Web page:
Tennessee’s Sports Wagering Advisory Council (SWAC) met on Thursday, Oct. 14 to interview three final candidates for its vacant executive director position.
After a thorough final interview process, the council has chosen to extend an offer to candidate Mary Beth Thomas.
The SWAC officially takes over as Tennessee sports betting’s regulatory body on Jan. 1, 2022, making it paramount for the council to fill the position of executive director before then. The council held a special meeting this week to advance that process.
After each candidate spoke and fielded questions, the council deliberated on what they heard. The vote ultimately came down to a unanimous decision by all nine SWAC members.
The council said Thomas took more initiative than any other candidate by reaching out to other jurisdictions before the final interview. They also said she is highly respected in the state.
Furthermore, the council was keen on her understanding of Tennessee law and government, her evident passion and intrigue, and her relevant experience in the gaming industry.
Now that the position’s proposed salary range is approved, the next step will be to formally extend an offer to Thomas.
Mary Beth Thomas is a lawyer by trade with a strong working knowledge of Tennessee government and legislature. After graduating from the University of Tennessee, she began her career at Nashville’s own Waller Lansden Dortch & Davis law firm.
It was during her seven years working in civil litigation at the firm where her strong work ethic was instilled.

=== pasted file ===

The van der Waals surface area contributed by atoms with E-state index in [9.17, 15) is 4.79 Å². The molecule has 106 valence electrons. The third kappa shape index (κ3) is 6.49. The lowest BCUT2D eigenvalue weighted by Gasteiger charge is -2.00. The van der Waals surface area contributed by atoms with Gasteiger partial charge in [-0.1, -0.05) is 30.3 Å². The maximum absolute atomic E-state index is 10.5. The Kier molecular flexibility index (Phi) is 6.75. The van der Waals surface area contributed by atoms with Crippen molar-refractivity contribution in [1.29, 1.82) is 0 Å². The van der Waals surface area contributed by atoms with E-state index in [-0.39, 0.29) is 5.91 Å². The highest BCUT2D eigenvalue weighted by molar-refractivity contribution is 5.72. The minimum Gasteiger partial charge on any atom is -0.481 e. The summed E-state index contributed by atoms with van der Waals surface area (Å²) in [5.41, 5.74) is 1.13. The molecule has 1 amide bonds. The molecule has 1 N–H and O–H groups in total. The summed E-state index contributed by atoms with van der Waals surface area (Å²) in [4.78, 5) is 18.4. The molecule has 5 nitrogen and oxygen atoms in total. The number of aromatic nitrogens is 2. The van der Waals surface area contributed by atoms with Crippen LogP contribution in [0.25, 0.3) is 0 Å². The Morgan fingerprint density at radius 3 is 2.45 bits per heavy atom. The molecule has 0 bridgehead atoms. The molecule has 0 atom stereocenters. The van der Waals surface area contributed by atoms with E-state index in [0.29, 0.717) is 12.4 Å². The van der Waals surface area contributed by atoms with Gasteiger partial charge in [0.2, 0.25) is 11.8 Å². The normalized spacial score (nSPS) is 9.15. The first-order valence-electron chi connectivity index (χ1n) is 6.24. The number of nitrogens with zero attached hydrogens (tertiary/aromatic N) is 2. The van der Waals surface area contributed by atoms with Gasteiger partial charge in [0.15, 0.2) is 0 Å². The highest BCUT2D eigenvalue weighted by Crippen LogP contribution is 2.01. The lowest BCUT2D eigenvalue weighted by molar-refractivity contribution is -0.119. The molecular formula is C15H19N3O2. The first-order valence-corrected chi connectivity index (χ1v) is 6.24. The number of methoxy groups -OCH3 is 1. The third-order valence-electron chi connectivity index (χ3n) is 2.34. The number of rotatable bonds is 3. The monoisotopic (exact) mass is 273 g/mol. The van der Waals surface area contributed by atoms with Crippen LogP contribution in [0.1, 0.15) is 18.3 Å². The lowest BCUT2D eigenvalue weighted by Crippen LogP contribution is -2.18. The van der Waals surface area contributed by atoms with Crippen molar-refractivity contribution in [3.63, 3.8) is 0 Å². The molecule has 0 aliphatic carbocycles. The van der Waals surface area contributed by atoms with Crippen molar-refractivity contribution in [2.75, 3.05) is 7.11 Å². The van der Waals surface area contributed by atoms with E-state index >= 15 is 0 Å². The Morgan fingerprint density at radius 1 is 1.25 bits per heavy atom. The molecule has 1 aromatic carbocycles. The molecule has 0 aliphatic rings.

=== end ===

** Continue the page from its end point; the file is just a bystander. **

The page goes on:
In 2013, Thomas became a member of Tennessee Secretary of State Tre Hargett’s general counsel. During her time there, she dealt with matters pertaining to the General Assembly and worked in an array of other diverse departments.
Most relevant to the position is her background in fantasy sports.
Thomas is no stranger to launching a sports gaming platform within a short timeframe. The Tennessee General Assembly passed a law legalizing fantasy sports in April 2016.
Once the law officially passed in July, Thomas and her general assembly team were tasked with establishing rules in time for September’s first application submissions.
It was then that she began learning how the online sports industry operates and the plethora of issues surrounding it.
Thomas designed, developed, implemented, and managed Tennessee’s fantasy sports program for 18 months until it became so large that another division with new personnel had to take over.
Tennessee daily fantasy sports isn’t identical to online sports wagering, but it was the precursor to it in the state. Both deal with a few similar issues including account limitations, responsible gaming issues, and license appeals.
Thomas said her hope is to make the SWAC the most fair, transparent, efficient regulator possible. She wants the SWAC to be decisive, approachable, and in constant communication with its stakeholders.
It is the council’s role to implement the rules as intended. Council members may have to be the “tough guy” while still being willing to listen to and understand the issues.
Her first step as executive director would involve conducting a thorough study of statutory requirements and how those translate into job responsibilities.
She has already begun that process by preparing an organizational chart and familiarizing herself with the job requirements.